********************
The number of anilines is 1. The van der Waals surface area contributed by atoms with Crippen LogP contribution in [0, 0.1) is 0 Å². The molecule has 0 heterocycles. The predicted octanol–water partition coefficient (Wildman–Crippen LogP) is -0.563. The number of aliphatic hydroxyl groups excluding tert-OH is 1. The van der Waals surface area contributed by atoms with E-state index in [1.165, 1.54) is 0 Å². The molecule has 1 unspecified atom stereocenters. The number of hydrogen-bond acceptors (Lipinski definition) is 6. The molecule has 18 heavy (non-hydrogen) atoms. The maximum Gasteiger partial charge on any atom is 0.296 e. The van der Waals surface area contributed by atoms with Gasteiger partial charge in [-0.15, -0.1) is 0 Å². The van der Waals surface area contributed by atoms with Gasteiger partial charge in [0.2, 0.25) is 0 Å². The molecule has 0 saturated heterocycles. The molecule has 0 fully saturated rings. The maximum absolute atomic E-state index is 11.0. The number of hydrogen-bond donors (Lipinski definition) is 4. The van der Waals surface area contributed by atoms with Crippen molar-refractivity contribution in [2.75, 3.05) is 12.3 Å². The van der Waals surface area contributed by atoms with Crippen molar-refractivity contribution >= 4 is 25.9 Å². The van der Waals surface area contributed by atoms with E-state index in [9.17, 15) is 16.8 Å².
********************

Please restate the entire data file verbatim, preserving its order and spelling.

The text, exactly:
The number of anilines is 1. The van der Waals surface area contributed by atoms with Crippen LogP contribution in [0, 0.1) is 0 Å². The molecule has 0 heterocycles. The predicted octanol–water partition coefficient (Wildman–Crippen LogP) is -0.563. The number of aliphatic hydroxyl groups excluding tert-OH is 1. The van der Waals surface area contributed by atoms with E-state index in [1.165, 1.54) is 0 Å². The molecule has 1 unspecified atom stereocenters. The number of hydrogen-bond acceptors (Lipinski definition) is 6. The molecule has 18 heavy (non-hydrogen) atoms. The maximum Gasteiger partial charge on any atom is 0.296 e. The van der Waals surface area contributed by atoms with Gasteiger partial charge in [-0.15, -0.1) is 0 Å². The van der Waals surface area contributed by atoms with Gasteiger partial charge in [0.2, 0.25) is 0 Å². The molecule has 0 saturated heterocycles. The molecule has 0 fully saturated rings. The maximum absolute atomic E-state index is 11.0. The number of hydrogen-bond donors (Lipinski definition) is 4. The van der Waals surface area contributed by atoms with Crippen molar-refractivity contribution in [2.75, 3.05) is 12.3 Å². The van der Waals surface area contributed by atoms with Crippen molar-refractivity contribution >= 4 is 25.9 Å². The van der Waals surface area contributed by atoms with E-state index in [9.17, 15) is 16.8 Å².